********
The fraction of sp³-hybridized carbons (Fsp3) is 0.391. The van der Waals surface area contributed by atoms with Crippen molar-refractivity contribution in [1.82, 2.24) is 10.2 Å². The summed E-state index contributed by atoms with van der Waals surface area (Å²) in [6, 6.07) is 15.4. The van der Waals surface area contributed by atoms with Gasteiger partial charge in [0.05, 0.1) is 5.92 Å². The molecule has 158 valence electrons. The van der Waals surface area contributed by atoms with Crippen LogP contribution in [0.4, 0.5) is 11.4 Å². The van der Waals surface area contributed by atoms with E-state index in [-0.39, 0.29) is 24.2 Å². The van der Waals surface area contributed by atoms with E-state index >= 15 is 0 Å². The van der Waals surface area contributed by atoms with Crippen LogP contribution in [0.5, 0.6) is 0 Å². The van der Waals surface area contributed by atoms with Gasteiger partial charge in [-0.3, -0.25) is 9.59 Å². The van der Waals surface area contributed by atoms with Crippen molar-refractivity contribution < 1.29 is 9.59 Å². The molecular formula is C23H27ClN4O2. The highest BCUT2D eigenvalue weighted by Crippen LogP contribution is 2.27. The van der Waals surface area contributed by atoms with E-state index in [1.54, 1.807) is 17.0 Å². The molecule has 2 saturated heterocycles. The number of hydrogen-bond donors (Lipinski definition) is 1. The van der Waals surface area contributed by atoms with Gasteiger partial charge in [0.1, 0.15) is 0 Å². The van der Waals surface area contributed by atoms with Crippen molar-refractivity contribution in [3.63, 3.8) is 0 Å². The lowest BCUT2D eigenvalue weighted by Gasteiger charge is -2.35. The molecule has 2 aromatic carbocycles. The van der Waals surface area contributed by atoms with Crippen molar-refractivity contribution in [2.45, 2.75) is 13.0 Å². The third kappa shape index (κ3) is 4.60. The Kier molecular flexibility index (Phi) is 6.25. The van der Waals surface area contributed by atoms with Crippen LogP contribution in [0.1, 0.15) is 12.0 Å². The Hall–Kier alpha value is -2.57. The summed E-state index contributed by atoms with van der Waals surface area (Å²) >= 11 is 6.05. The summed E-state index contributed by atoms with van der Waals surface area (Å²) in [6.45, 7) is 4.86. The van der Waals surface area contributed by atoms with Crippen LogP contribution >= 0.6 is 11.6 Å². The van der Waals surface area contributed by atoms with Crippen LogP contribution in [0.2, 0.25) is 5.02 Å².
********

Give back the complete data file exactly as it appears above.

The fraction of sp³-hybridized carbons (Fsp3) is 0.391. The van der Waals surface area contributed by atoms with Crippen molar-refractivity contribution in [1.82, 2.24) is 10.2 Å². The summed E-state index contributed by atoms with van der Waals surface area (Å²) in [6, 6.07) is 15.4. The van der Waals surface area contributed by atoms with Gasteiger partial charge in [0.05, 0.1) is 5.92 Å². The molecule has 158 valence electrons. The van der Waals surface area contributed by atoms with Crippen LogP contribution in [0.4, 0.5) is 11.4 Å². The van der Waals surface area contributed by atoms with E-state index in [-0.39, 0.29) is 24.2 Å². The van der Waals surface area contributed by atoms with E-state index >= 15 is 0 Å². The van der Waals surface area contributed by atoms with Crippen LogP contribution in [0.5, 0.6) is 0 Å². The van der Waals surface area contributed by atoms with Gasteiger partial charge in [-0.3, -0.25) is 9.59 Å². The van der Waals surface area contributed by atoms with Crippen molar-refractivity contribution < 1.29 is 9.59 Å². The molecular formula is C23H27ClN4O2. The highest BCUT2D eigenvalue weighted by Crippen LogP contribution is 2.27. The van der Waals surface area contributed by atoms with E-state index in [1.54, 1.807) is 17.0 Å². The molecule has 2 saturated heterocycles. The number of hydrogen-bond donors (Lipinski definition) is 1. The van der Waals surface area contributed by atoms with Gasteiger partial charge in [0.1, 0.15) is 0 Å². The van der Waals surface area contributed by atoms with Crippen molar-refractivity contribution in [3.63, 3.8) is 0 Å². The lowest BCUT2D eigenvalue weighted by Gasteiger charge is -2.35. The molecule has 2 aromatic carbocycles. The van der Waals surface area contributed by atoms with Crippen molar-refractivity contribution in [2.45, 2.75) is 13.0 Å². The third kappa shape index (κ3) is 4.60. The Kier molecular flexibility index (Phi) is 6.25. The van der Waals surface area contributed by atoms with Crippen LogP contribution in [0.1, 0.15) is 12.0 Å². The Hall–Kier alpha value is -2.57. The summed E-state index contributed by atoms with van der Waals surface area (Å²) >= 11 is 6.05. The summed E-state index contributed by atoms with van der Waals surface area (Å²) in [6.45, 7) is 4.86. The van der Waals surface area contributed by atoms with Crippen LogP contribution >= 0.6 is 11.6 Å². The van der Waals surface area contributed by atoms with Crippen LogP contribution in [0.2, 0.25) is 5.02 Å².